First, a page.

At its core, traceability is data management. Traceability is the ability to track products from their origin to the end consumer. For organisations in commodity supply chains, it means they must collate data from multiple suppliers and present it in a way that tells the story from its origins, through the supply chain, to their operations, and often then on to their buyer.

Because definitions of traceability vary by commodity, company, project and even individual, it is difficult to pin down exactly what data is needed to achieve traceability. And these requirements will likely change over time as regulations and demand evolve and data capabilities improve, so need to be revisited periodically. This means that no organisation has all the answers to the complex traceability problem right now – but that doesn’t mean you should sit back and wait for a solution to present itself.

Creating end-to-end supply chain traceability of course depends on organisations receiving the data they need when they make purchases – data that they may not currently receive. But to be able to collect and collate more data, you first need to explore where the data gaps are within your organisation. Lay the groundwork for this additional data by first ensuring you can effectively process and act on the information your organisation is already collecting.

What data do you really need?

For effective supply chain traceability, you will of course need your supply chain partners to supply the necessary data. This could mean that you will need to collect more data than you currently do and will need to work with counterparties to understand what they are able to supply. But before you approach your counterparties with data requests, consider how you will use, manage, and process it.

Begin by considering what data it is you want to measure and report on. Prioritise the information that is most important, but also achievable, to help you focus on getting results from relevant data and avoid information-overload. This data can vary depending on the commodity. For example, cocoa traders may struggle to trace cocoa back to the farm level and may only reach traceability to the cooperative or mill for now. They may also want to record certifications such as Fairtrade or Rainforest Alliance-compliant products. However, metals supply chains may be more concerned with avoiding sourcing from conflict areas and recording the carbon footprint of their materials.

Data needs to be managed across your own internal processes and accessible to those who need it for it to be useful. And how you use it internally will affect the data and format needed from your suppliers.

It is therefore important to consider which teams need access to traceability information and what they will do with it so that you can ensure your processes are ready to handle any new data and that this data can flow between teams without creating an administrative burden. Consider what systems your people will use to analyse this data and how they plan to share it with external partners without compromising any sensitive information.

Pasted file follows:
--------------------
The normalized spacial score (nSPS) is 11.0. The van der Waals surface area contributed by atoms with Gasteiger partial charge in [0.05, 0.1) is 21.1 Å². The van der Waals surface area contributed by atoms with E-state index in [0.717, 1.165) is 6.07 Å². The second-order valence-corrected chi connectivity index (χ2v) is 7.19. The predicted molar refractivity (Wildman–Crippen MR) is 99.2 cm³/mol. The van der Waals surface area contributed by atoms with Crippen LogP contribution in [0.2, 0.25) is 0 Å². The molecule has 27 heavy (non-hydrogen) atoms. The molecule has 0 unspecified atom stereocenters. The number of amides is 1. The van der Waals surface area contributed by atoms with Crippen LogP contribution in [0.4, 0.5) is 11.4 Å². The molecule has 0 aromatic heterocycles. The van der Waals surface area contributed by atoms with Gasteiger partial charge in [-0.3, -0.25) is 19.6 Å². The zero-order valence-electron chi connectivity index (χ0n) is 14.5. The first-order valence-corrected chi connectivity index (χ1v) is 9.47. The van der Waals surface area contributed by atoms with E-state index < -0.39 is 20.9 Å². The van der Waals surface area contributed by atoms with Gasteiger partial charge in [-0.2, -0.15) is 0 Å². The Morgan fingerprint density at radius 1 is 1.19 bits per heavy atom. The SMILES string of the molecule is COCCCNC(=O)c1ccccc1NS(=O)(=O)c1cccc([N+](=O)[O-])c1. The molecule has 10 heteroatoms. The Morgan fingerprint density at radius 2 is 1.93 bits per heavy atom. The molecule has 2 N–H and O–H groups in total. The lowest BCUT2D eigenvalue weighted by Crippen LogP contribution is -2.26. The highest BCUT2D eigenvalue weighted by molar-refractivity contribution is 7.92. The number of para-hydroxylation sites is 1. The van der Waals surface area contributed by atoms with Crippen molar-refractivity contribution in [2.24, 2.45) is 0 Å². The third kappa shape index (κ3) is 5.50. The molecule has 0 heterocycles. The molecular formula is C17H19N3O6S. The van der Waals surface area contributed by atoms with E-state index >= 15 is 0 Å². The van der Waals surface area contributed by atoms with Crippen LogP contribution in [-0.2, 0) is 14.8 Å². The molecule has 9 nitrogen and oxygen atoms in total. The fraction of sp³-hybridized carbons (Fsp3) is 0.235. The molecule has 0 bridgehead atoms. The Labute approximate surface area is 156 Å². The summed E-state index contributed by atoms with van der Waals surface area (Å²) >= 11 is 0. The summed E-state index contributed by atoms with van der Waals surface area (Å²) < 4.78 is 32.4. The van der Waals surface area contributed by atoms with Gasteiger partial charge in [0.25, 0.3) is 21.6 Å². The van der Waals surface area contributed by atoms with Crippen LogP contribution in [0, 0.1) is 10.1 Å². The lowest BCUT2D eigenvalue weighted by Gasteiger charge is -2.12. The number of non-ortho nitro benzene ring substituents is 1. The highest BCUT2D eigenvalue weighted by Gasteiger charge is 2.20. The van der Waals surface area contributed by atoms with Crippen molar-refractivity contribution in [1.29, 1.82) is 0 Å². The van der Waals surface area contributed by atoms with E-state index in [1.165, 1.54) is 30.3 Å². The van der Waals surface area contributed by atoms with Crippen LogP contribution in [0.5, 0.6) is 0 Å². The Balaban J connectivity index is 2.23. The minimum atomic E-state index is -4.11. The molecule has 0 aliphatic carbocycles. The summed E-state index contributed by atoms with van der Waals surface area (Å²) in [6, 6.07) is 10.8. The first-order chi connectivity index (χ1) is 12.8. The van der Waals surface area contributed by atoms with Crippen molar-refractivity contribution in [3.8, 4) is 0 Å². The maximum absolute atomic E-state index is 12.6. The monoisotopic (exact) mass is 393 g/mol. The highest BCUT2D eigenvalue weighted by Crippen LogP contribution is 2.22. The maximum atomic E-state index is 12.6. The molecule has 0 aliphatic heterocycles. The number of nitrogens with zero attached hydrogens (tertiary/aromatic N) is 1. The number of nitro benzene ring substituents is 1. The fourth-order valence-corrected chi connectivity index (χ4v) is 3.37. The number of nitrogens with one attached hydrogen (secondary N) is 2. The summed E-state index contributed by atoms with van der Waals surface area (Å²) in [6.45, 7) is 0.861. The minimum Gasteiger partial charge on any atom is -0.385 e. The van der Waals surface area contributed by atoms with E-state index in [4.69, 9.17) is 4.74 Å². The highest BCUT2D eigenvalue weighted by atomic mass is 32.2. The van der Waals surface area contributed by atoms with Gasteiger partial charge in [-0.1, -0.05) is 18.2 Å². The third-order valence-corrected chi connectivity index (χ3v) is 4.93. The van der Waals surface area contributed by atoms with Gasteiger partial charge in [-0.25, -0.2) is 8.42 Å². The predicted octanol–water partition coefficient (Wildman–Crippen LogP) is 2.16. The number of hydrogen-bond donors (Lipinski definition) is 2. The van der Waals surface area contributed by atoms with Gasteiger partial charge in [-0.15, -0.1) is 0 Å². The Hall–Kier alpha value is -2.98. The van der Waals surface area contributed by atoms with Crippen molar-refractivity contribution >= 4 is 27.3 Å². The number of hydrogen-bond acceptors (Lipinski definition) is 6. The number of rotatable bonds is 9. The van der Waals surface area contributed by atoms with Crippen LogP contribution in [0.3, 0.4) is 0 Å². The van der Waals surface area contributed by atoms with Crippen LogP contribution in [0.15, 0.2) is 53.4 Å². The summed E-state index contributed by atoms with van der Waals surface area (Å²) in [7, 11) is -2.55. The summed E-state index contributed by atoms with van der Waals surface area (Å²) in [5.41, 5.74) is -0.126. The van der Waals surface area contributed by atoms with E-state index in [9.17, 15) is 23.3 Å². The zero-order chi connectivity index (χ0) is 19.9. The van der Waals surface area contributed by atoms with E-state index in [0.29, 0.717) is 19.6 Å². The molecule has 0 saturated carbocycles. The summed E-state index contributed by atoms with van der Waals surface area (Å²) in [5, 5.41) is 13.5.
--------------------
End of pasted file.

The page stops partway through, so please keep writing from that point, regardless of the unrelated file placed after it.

Improving commodity trading too

Improving traceability across your internal processes is not only good for sustainability purposes. When looking into data flows across your organisation, consider how they could be used to support operational efficiency. Where are the bottlenecks within your organisation? Which are the most manually-intensive tasks? Where could issues arise if a core member of staff is ill?

Traceability is at its heart the ability to share information with the people who need it, when they need it. Any traceability project should therefore include your operational data goals and incorporate processes that improve these data flows. And this is all data that is already owned by your organisation, so should be more accessible than acquiring new data from counterparties.

Many modern business transformation projects employ an agile framework, where you implement the new way of working in a smaller area first to prove its success. So, before beginning a project to collect more data from suppliers, lay the proper groundwork for traceability by improving your existing operational data flows. Ensure this data is reaching the people who need it when they need it, it is stored and shared securely, and you have risk controls to prevent it being corrupted during processing. When you have a solid framework to manage your existing data, it becomes much easier to introduce and trace new information too.


Once you have audited your existing processes, how will you collate and import new data into them? That is what we explore in part two of this series. Or, skip ahead to part 3 where we’re discussing the importance of building flexibility into your systems.

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